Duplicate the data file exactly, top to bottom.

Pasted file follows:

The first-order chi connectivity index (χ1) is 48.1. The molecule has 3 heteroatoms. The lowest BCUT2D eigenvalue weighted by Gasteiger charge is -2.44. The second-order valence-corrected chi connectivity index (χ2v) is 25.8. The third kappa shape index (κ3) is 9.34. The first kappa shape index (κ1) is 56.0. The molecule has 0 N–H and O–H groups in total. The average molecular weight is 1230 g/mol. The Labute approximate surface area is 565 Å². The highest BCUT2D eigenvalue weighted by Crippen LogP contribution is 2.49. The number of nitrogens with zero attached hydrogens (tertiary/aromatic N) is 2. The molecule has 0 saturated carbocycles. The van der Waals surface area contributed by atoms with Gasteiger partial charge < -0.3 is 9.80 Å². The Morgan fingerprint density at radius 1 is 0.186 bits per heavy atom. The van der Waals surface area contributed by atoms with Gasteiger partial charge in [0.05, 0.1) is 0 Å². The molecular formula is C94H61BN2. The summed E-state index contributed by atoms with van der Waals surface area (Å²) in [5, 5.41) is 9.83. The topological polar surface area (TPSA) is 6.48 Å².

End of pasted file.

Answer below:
The first-order chi connectivity index (χ1) is 48.1. The molecule has 3 heteroatoms. The lowest BCUT2D eigenvalue weighted by Gasteiger charge is -2.44. The second-order valence-corrected chi connectivity index (χ2v) is 25.8. The third kappa shape index (κ3) is 9.34. The first kappa shape index (κ1) is 56.0. The molecule has 0 N–H and O–H groups in total. The average molecular weight is 1230 g/mol. The Labute approximate surface area is 565 Å². The highest BCUT2D eigenvalue weighted by Crippen LogP contribution is 2.49. The number of nitrogens with zero attached hydrogens (tertiary/aromatic N) is 2. The molecule has 0 saturated carbocycles. The van der Waals surface area contributed by atoms with Gasteiger partial charge < -0.3 is 9.80 Å². The Morgan fingerprint density at radius 1 is 0.186 bits per heavy atom. The van der Waals surface area contributed by atoms with Gasteiger partial charge in [0.05, 0.1) is 0 Å². The molecular formula is C94H61BN2. The summed E-state index contributed by atoms with van der Waals surface area (Å²) in [5, 5.41) is 9.83. The topological polar surface area (TPSA) is 6.48 Å².